US Catalog of Copyright Entries Jan-Jun 1960

The Tommy Shannon Show Theme (Wild Weekend) was copyrighted in April 1960 by Tom Shannon and his business partner Phil Todaro. They owned the song’s publisher Shan-Todd as well as the Shan-Todd, Corsican, PhiTom and Marlee labels.

Origin stories:

Tom Shannon: During a return stint at WKBW in the mid-80s, Shannon recounted the story of his theme and Wild Weekend: I put together my own little theme song, it was called simply The Tommy Shannon Show Theme and from that came a hit song... [listen here].

Russ Hallett: In an interview with Brian Lee, Hallett asserts that the jingle was created by the Trio at Tom Shannon’s request, but later credited to Shannon and Todaro on the recordings of Wild Weekend: He needed a theme song for his radio show and would we create a theme song for him… It didn’t take us long to actually create this theme song for him. [listen here]

Further reading: It’s not hard to find sources on Russ Hallett and his bands, some more reliable than others. Apart from Brian Lee’s definitive Wild Weekend page, I have found these two useful and informative:
1. At his WMY.FM blog Bob The Record Guy’ Paxon has more background about The Russ Hallett Trio in a feature focusing on the Trio’s only single Frosty.
2. Michael Jack Kirby’s feature on The Rebels at Way Back Attack takes in the history of Wild Weekend including the Russ Hallett Trio’s contribution..

From the defunct WKBW tribute site:
❝ Tom Shannon’s career began during his early teens at WXRA Radio in 1955. Shannon soon moved to WKBW and took over 7-to-midnight after Dick Biondi’s departure for Chicago. The handsome young man immediately becoming a Buffalo teen heartthrob and one of America’s best-known rock jocks via KB’s near-total coverage of the East Coast at night…. Tom also did a local “American Bandstand” type show Saturdays at WKBW-TV. ❞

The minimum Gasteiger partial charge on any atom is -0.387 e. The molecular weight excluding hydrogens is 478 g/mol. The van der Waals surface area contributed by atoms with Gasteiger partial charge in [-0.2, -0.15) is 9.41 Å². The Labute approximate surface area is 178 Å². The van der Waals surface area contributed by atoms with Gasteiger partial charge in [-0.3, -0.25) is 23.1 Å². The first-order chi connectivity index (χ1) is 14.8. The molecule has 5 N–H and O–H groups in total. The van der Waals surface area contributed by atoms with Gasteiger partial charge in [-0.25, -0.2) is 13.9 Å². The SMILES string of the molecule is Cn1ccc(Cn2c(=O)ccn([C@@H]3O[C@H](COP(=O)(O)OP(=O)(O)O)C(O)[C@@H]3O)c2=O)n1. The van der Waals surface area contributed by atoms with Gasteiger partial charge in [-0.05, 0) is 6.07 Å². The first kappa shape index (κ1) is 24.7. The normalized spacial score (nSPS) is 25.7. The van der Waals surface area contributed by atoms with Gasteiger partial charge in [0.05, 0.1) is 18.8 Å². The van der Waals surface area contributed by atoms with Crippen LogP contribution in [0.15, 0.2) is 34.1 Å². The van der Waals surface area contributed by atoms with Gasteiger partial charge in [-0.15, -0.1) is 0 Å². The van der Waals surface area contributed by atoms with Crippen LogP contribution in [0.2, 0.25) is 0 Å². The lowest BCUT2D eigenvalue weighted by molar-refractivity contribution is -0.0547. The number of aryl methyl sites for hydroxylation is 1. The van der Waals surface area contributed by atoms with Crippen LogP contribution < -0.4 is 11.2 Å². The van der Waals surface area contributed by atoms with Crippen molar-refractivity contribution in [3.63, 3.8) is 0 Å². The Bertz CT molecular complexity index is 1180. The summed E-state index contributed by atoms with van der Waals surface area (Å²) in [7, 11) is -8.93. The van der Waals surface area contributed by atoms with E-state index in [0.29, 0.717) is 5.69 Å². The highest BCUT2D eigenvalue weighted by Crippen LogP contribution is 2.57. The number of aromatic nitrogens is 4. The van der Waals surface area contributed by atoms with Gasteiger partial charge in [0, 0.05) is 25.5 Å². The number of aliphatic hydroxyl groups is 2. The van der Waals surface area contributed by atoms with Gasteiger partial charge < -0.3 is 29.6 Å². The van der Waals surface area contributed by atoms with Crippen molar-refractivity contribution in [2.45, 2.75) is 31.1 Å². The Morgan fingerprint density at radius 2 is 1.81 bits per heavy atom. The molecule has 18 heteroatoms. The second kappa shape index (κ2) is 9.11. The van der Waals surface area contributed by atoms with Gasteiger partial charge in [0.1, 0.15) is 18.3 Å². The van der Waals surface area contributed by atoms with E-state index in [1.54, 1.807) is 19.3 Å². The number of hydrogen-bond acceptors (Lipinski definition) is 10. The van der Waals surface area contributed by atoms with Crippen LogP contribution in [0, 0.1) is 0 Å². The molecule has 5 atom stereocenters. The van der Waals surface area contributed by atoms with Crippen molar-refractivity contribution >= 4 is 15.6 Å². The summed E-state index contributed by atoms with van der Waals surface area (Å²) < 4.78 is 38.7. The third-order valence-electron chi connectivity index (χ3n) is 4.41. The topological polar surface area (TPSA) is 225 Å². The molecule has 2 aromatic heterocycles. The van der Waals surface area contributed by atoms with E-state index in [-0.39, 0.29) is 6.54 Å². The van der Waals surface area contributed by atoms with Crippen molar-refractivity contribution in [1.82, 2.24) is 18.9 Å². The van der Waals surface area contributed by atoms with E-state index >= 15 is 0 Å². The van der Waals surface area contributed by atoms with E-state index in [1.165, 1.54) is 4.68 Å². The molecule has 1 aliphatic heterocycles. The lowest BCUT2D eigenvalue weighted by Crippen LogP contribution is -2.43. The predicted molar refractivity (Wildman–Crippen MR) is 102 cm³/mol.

Thanks to Brian Lee.

The Theme plays 5 seconds into this video

The Surfaris - Wild Weekend (1963)

(Phil Todaro - Tom Shannon)
Later version

Track on Dot album Wipe Out And Surfer Joe by Californian surf band famous for Wipe Out (1963, #2 USA ; recharted 1966, #16 USA).

NRBQ - It’s A Wild Weekend (1989)

(Phil Todaro - Tom Shannon + Terry Adams - Al Anderson - Joey Spampinato)
Later version

Vocal version of Wild Weekend with additional writer credits to NRBQ members Adams, Anderson and Spampinato.

Track 1, Side 1 on Virgin album Wild Weekend, also on Virgin single, by eclectic, versatile and comedic rock band whose first album was released in 1969. The band’s name is initialised from New Rhythm and Blues Quartet.

Further reading: NRBQ biography by Mark Deming at All Music.

The Ventures - Wild Weekend (1999)

(Phil Todaro - Tom Shannon)
Japan Japan
Later version

On album Walk Don’t Run 2000 by America’s greatest guitar instrumental band whose biggest hit was their first, Walk Don’t Run (1960, #2 USA).

Andy McKay - Wild Weekend (1975)

(Phil Todaro - Tom Shannon)
Later version

Single on Island by multi-instrumentalist who played oboe and saxophone in Roxy Music. It also appeared in 1976 on a revised version of Mackay’s 1974 album In Search Of Eddie Riff.

Joey And The Showmen - Wild Week-end (1964)

(Phil Todaro - Tom Shannon)
France France
Later version

On Philips EP Au revoir… Johnny! by band billed on the record as Joey And The Showmen – L’Orchestre de Johnny Hallyday.

Joey Greco was an American guitarist who wrote four of the eight tracks across their two EPs.

The Showmen were formed by Johnny Hallyday late in 1963 when he recruited Joey Greco and bassist Ralph Di Pietro in New York. They joined with drummer Bobbie Clarke (formerly in Vince Taylor’s band) and members of Hallyday’s previous band Les Golden Strings, first formed around 1960. The Showmen broke up when Johnny Hallyday was drafted in 1964.

Sources: 1. Jean Bachèlerie’s page on Les Golden Strings at his site Guitares et Batteries. 2. Joey And The Showmen at fr.wikipedia.

Merci à Philippe de me signaler cet enregistrement.